In all fairness, sometimes a chiropractic adjustment of the spine has been acknowledged as effective in relieving back pain or in helping the patient with the back ailment to feel better sooner. However, there is no scientific evidence to suggest that a chiropractic spinal adjustment is any more beneficial than a whirlpool bath and professional massage from a licensed massage therapist.

Where the chiropractor gets in trouble (and the patient's health is endangered) is when the chiro adjusts the cervical spine (the neck) or exposes the patient to full spinal X-rays or begins spouting chiropractic gobbledegook about chiropractic's alleged ability to cure disease.

There is nothing at all scientific about chiropractic. It has been demonstrated time and time again that a "test" patient can go to 5 different chiropractors and get 5 different diagnoses.  Chiropractic is bulls***, period, please note the period.


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« Reply #10 on: September 05, 2009, 01:18:30 pm »

You don't want to get me started on un-necessary surgeries or medical treatments, that includes back surgery and giving Ritalin to school children.....  I read an article recently (I'll have to see if I can locate it) that back surgery doesn't work......well dah, when you have to repeat it, that should be a clue!   The new medical concept is to stay on your feet when you have back pain......laying around only increases the muscle tension, but if you get up and go it will work out.   Lining children up to see the nurse  for their daily doses of Ritalin and then preaching "Just say no to drugs" ...well you get my drift.  Good nutrition and a little attention would solve the problem.............been there and done that.

Placebos work!  The doctors I have worked with have prescribed a lot of them.  Gives new meaning to "what you don't know, won't hurt you."

I firmly believe your statement about most illnesses healing themselves, thus the reason neither my husband or I take any medications other than suppliments or vitamins.  Oh, and we don't take the flu shots either.
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« Reply #11 on: September 05, 2009, 06:32:28 pm »

You don't want to get me started on un-necessary surgeries or medical treatments, that includes back surgery and giving Ritalin to school children.....  I read an article recently (I'll have to see if I can locate it) that back surgery doesn't work......well dah, when you have to repeat it, that should be a clue!   The new medical concept is to stay on your feet when you have back pain......laying around only increases the muscle tension, but if you get up and go it will work out.   Lining children up to see the nurse  for their daily doses of Ritalin and then preaching "Just say no to drugs" ...well you get my drift.  Good nutrition and a little attention would solve the problem.............been there and done that.

Placebos work!  The doctors I have worked with have prescribed a lot of them.  Gives new meaning to "what you don't know, won't hurt you."

I firmly believe your statement about most illnesses healing themselves, thus the reason neither my husband or I take any medications other than suppliments or vitamins.  Oh, and we don't take the flu shots either.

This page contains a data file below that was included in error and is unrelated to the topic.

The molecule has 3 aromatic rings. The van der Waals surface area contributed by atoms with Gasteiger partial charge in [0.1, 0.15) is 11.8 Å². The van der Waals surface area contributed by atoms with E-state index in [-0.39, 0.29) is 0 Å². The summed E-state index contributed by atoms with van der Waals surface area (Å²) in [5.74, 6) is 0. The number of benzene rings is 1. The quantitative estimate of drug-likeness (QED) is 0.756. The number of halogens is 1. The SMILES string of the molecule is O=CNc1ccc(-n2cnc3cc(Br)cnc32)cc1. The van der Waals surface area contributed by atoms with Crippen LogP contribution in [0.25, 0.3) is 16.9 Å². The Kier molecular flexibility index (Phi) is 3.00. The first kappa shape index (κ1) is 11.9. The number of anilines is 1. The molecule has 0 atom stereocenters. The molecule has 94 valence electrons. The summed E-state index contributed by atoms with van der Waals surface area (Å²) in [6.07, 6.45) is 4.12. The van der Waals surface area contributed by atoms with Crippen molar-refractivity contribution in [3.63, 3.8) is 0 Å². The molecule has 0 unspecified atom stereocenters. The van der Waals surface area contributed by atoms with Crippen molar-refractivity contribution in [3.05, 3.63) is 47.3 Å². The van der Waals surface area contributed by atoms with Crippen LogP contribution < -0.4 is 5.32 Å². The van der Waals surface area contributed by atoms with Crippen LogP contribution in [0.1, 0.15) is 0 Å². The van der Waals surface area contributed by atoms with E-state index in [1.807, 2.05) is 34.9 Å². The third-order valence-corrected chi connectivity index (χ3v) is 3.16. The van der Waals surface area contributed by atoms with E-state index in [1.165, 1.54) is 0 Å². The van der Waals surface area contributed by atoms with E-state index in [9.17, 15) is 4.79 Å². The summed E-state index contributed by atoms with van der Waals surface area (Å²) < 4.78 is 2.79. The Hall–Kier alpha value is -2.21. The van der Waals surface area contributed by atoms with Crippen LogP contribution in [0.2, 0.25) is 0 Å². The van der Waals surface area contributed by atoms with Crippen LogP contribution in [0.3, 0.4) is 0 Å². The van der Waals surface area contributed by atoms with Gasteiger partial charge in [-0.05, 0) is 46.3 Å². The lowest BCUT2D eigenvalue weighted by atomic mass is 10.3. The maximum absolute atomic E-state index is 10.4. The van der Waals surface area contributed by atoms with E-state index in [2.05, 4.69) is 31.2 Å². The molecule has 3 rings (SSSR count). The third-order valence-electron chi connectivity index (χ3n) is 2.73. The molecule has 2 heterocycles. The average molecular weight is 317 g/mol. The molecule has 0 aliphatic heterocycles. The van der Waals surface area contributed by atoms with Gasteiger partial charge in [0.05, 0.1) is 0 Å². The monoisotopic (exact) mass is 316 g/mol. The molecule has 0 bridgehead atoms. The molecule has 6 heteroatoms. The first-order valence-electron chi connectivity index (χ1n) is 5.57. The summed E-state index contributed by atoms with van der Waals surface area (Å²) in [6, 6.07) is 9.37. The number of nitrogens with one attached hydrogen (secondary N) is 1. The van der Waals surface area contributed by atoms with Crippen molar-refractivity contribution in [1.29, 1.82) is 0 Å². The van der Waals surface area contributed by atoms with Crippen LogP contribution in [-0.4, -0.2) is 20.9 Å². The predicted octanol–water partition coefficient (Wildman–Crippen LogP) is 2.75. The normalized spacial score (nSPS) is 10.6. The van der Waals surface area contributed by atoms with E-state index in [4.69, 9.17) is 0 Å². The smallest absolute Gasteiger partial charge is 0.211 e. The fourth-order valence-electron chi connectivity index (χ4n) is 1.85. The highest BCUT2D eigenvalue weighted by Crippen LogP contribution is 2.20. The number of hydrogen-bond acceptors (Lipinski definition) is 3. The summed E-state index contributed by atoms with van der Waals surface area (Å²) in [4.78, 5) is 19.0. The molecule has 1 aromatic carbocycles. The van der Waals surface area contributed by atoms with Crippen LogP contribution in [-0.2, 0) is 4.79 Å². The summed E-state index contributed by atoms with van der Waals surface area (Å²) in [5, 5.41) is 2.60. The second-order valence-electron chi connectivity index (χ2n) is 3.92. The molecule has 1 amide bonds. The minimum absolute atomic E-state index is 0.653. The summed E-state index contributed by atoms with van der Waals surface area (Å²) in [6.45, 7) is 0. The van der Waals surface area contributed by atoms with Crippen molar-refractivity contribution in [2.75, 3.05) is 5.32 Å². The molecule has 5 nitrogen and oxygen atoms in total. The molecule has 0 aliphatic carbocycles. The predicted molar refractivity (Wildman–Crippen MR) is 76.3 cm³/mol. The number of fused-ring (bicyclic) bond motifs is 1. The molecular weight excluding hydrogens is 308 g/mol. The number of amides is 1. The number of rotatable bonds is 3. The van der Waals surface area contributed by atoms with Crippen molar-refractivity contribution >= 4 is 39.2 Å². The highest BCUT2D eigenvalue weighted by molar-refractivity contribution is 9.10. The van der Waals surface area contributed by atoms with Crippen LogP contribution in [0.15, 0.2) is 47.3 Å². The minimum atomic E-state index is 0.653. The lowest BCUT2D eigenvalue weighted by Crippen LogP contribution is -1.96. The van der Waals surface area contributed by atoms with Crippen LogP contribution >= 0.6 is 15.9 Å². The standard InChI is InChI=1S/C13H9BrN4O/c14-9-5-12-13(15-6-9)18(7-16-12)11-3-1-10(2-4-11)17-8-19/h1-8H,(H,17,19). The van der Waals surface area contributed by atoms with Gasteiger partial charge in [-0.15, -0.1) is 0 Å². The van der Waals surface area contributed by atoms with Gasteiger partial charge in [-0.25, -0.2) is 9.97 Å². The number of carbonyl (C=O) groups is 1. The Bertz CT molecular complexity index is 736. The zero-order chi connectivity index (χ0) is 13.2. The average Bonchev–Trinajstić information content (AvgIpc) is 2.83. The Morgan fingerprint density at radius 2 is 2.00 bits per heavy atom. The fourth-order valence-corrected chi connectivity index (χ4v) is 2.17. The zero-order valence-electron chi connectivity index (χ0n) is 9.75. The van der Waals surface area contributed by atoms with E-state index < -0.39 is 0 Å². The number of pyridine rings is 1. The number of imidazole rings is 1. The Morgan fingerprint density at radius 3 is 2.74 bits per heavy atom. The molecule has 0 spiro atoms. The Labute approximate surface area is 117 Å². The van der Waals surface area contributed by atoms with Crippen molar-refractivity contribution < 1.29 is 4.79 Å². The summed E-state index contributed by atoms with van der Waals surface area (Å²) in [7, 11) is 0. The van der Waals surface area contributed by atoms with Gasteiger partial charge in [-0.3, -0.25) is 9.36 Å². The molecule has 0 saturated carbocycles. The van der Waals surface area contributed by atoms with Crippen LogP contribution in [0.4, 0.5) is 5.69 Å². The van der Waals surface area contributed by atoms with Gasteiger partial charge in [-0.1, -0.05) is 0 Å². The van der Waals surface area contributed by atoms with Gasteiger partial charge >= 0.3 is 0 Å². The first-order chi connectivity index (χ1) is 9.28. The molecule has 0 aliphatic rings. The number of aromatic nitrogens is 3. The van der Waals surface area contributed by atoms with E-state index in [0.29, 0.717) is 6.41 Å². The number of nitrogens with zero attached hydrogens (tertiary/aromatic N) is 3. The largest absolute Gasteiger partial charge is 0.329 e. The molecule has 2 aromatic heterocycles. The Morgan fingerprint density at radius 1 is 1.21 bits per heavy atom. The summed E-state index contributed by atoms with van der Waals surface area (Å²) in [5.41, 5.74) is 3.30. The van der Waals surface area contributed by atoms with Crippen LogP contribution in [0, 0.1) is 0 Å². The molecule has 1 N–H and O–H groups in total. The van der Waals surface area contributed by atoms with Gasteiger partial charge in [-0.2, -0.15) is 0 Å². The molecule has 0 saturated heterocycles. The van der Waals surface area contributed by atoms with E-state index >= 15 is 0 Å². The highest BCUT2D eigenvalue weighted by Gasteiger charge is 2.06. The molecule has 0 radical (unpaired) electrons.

Ritalin? Methylphenidate?  You mean the magic pill parents administer to their out-of-control, rude and ill-mannered children in lieu of a good old-fashioned spanking?  Oh yes, I'm all too familiar with the drug.  However, this is beginning to drift a little off-topic, so whatsay we take this to a separate thread?  See-ya there....

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« Reply #12 on: September 18, 2009, 08:08:18 pm »

From Consumer Health Digest

"Chiropractic class-action suits filed against insurance companies

Two suits have been filed by chiropractors against insurance companies that have tried to recover what they believe were unwarranted payments. One suit (Case No. 3:09-cv-03761), filed in New Jersey Federal Court by five practitioners and three state associations, charges that Aetna made improper repayment demands and that its post-payment audit process violates the federal Employee Retirement Income Security Act of 1974 (ERISA).
http://www.casewatch.org/civil/chiro/aetna/complaint.pdf The action also claims that certain Aetna clinical policy bulletins misclassify chiropractically accepted procedures as experimental and investigational. The other suit (Case No. 1:09-cv-05619), filed in Chicago by 15 practitioners and their state associations, accuses the BlueCross BlueShield Association and a number of its state-based licensees of similar wrongdoing.
http://www.casewatch.org/civil/chiro/bcbs/complaint.pdf

The amounts of money involved in the individual payment disputes vary from a few thousand dollars to several hundred thousand. Both suits seek class-action status for all health care providers who, during the previous six years, were asked to return money based on post-payment determinations that their services were not "covered services" or "medically necessary."


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« Reply #13 on: August 23, 2016, 12:11:26 am »

Hey dear, my grandmother has extreme knee pain and I want her to get some permanent treatment using chiropractic care but I am not able to find any good chiropractors in Mississauga for her therapy. Was just wondering if anyone here could help me regarding this!